How the SEC fared in 2015 against bowl-bound teams
Some will argue that is was a down year in the SEC, pointing specifically to the conference’s lack of major opponents or “soft” scheduling.
But with the regular season officially in the books, we can take a step back and see exactly how tough the SEC’s schedule was, who took on the toughest slate and which teams skated by against lackluster competition.
The SEC will send 10 teams to a bowl game this year, down two squads from last season. Here’s a look at how they got there and who they beat (or didn’t beat).
Alabama enters the College Football Playoff having faced the most bowl teams among SEC squads, tied with Arkansas and Auburn, each with nine games against teams that will play in this year’s bowl season.
Of the Tide’s nine bowl-worthy opponents, eight of them were SEC teams, most in the conference. (They had the benefit of one extra game in the SEC Championship.) Again, it was Arkansas and Auburn finishing a close second facing seven-bowl eligible conference teams on their respective slates.
The entire SEC West played a tougher slate than its East counterparts, with each West team squaring off against at least eight bowl-bound teams. That was because all seven SEC West teams wound up being bowl eligible
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Georgia didn’t even face a bowl team until Week 5 against Alabama, while Tennessee finished the season with five consecutive games against non-bowl squads. Florida and Georgia, Nos. 1 and 2 in the SEC East, each played just five teams all season (four SEC foes apiece) that will go on to compete in a bowl game. Georgia’s lone out-of-conference game against a bowl team came against a Group of 5 team in Georgia Southern — giving the Bulldogs arguably one of the weaker schedules in the conference.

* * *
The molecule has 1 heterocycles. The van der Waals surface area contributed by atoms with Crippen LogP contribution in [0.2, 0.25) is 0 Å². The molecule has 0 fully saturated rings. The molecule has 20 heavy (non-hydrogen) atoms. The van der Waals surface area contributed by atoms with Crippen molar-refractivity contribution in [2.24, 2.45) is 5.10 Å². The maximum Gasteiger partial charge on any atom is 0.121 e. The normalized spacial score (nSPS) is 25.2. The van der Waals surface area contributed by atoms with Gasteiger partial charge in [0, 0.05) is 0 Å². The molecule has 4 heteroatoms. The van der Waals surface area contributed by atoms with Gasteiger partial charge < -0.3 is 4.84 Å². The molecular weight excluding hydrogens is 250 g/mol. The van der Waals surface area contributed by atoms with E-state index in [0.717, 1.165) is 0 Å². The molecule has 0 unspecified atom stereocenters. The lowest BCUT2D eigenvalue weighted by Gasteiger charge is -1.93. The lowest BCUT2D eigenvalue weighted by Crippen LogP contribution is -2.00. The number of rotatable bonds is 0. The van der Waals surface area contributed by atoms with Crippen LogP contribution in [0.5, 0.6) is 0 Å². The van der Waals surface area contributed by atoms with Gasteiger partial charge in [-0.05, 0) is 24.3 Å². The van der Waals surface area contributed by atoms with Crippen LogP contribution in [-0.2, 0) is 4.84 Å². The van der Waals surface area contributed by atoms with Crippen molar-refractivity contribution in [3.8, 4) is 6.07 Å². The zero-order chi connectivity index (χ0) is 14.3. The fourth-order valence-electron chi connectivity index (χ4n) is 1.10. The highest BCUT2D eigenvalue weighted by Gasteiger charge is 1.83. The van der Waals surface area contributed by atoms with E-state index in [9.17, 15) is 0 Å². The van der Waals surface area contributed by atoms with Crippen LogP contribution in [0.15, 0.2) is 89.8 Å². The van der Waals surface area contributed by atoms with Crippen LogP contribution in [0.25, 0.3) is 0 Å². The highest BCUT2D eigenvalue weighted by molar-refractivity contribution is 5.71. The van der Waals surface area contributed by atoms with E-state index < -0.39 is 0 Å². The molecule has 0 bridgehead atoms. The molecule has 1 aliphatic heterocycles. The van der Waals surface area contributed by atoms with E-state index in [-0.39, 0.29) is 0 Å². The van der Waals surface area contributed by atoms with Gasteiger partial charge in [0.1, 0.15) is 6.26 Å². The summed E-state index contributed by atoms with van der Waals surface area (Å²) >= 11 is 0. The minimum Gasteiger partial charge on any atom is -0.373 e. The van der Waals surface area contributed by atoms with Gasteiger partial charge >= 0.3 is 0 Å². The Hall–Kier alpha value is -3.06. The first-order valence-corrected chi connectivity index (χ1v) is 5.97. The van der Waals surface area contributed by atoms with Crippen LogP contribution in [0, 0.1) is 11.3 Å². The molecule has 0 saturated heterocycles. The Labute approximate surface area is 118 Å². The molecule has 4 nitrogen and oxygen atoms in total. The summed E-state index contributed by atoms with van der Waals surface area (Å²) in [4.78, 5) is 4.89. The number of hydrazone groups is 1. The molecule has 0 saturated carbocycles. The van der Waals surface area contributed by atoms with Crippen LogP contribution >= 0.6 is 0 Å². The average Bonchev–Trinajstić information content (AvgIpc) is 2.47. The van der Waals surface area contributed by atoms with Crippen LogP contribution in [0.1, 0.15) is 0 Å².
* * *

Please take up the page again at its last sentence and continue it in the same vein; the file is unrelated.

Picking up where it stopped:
The toughest slate among SEC East teams belonged to South Carolina, which played seven bowl teams, including two games against Power Five conference schools in Clemson and North Carolina, both potential CFP squads. Vanderbilt also faced seven bowl teams, but two of them were Group of 5 conference schools.
In fact, the Gamecocks were the only team to face two bowl teams from Power 5 conferences. Three schools, Mississippi State, Missouri and Vanderbilt each played two bowl-bound teams from the Group of 5 conferences, going a combined 4-2 (Vanderbilt lost both those games, to Western Kentucky and Houston).
All told, the SEC went 9-3 against bowl team from Group of 5 conferences, with Toledo’s victory over Arkansas accounting for the third loss.
The most telling stat, however, might be the SEC’s record against Power 5 conference foes. The SEC finished 5-6 against bowl teams from the ACC, Big Ten, Big 12 and Pac-12 — giving plenty of ammunition for the “down year in the SEC” crowd.
The conference now has 10 bowl games in which to move that record north of .500.